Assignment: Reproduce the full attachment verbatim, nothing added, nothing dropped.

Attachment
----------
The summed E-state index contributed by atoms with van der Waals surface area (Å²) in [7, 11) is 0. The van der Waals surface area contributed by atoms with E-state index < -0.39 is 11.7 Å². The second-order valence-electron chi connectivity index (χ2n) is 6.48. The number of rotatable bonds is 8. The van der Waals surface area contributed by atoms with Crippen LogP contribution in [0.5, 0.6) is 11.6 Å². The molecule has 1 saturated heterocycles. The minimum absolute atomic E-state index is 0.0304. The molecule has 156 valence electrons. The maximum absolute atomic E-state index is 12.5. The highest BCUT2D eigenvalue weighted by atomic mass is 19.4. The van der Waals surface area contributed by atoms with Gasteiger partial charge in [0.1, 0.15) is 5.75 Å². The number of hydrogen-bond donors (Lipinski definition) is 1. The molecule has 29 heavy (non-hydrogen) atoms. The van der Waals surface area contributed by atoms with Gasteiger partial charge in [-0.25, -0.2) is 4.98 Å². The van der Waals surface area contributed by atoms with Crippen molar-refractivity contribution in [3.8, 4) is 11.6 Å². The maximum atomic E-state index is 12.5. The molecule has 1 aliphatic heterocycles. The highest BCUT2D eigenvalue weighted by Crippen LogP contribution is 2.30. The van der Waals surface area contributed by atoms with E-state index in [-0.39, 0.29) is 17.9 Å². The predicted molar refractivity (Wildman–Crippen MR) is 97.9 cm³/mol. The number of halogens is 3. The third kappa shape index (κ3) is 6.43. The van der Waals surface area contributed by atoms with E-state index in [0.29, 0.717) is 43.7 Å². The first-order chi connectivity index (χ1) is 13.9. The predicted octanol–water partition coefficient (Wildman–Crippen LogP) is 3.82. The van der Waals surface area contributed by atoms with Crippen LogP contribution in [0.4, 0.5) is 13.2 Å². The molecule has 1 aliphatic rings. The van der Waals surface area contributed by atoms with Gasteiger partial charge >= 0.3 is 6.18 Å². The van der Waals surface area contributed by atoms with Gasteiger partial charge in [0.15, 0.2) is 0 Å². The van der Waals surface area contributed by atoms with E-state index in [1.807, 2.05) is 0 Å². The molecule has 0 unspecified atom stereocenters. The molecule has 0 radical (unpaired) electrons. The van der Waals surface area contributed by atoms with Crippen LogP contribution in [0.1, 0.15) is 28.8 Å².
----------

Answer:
The summed E-state index contributed by atoms with van der Waals surface area (Å²) in [7, 11) is 0. The van der Waals surface area contributed by atoms with E-state index < -0.39 is 11.7 Å². The second-order valence-electron chi connectivity index (χ2n) is 6.48. The number of rotatable bonds is 8. The van der Waals surface area contributed by atoms with Crippen LogP contribution in [0.5, 0.6) is 11.6 Å². The molecule has 1 saturated heterocycles. The minimum absolute atomic E-state index is 0.0304. The molecule has 156 valence electrons. The maximum absolute atomic E-state index is 12.5. The highest BCUT2D eigenvalue weighted by atomic mass is 19.4. The van der Waals surface area contributed by atoms with Gasteiger partial charge in [0.1, 0.15) is 5.75 Å². The number of hydrogen-bond donors (Lipinski definition) is 1. The molecule has 29 heavy (non-hydrogen) atoms. The van der Waals surface area contributed by atoms with Gasteiger partial charge in [-0.25, -0.2) is 4.98 Å². The van der Waals surface area contributed by atoms with Crippen molar-refractivity contribution in [3.8, 4) is 11.6 Å². The maximum atomic E-state index is 12.5. The molecule has 1 aliphatic heterocycles. The highest BCUT2D eigenvalue weighted by Crippen LogP contribution is 2.30. The van der Waals surface area contributed by atoms with E-state index in [-0.39, 0.29) is 17.9 Å². The predicted molar refractivity (Wildman–Crippen MR) is 97.9 cm³/mol. The number of halogens is 3. The third kappa shape index (κ3) is 6.43. The van der Waals surface area contributed by atoms with E-state index in [0.29, 0.717) is 43.7 Å². The first-order chi connectivity index (χ1) is 13.9. The predicted octanol–water partition coefficient (Wildman–Crippen LogP) is 3.82. The van der Waals surface area contributed by atoms with Crippen LogP contribution in [0.4, 0.5) is 13.2 Å². The molecule has 1 aliphatic rings. The van der Waals surface area contributed by atoms with Gasteiger partial charge >= 0.3 is 6.18 Å². The van der Waals surface area contributed by atoms with Gasteiger partial charge in [0.15, 0.2) is 0 Å². The van der Waals surface area contributed by atoms with E-state index in [1.807, 2.05) is 0 Å². The molecule has 0 unspecified atom stereocenters. The molecule has 0 radical (unpaired) electrons. The van der Waals surface area contributed by atoms with Crippen LogP contribution in [0.1, 0.15) is 28.8 Å².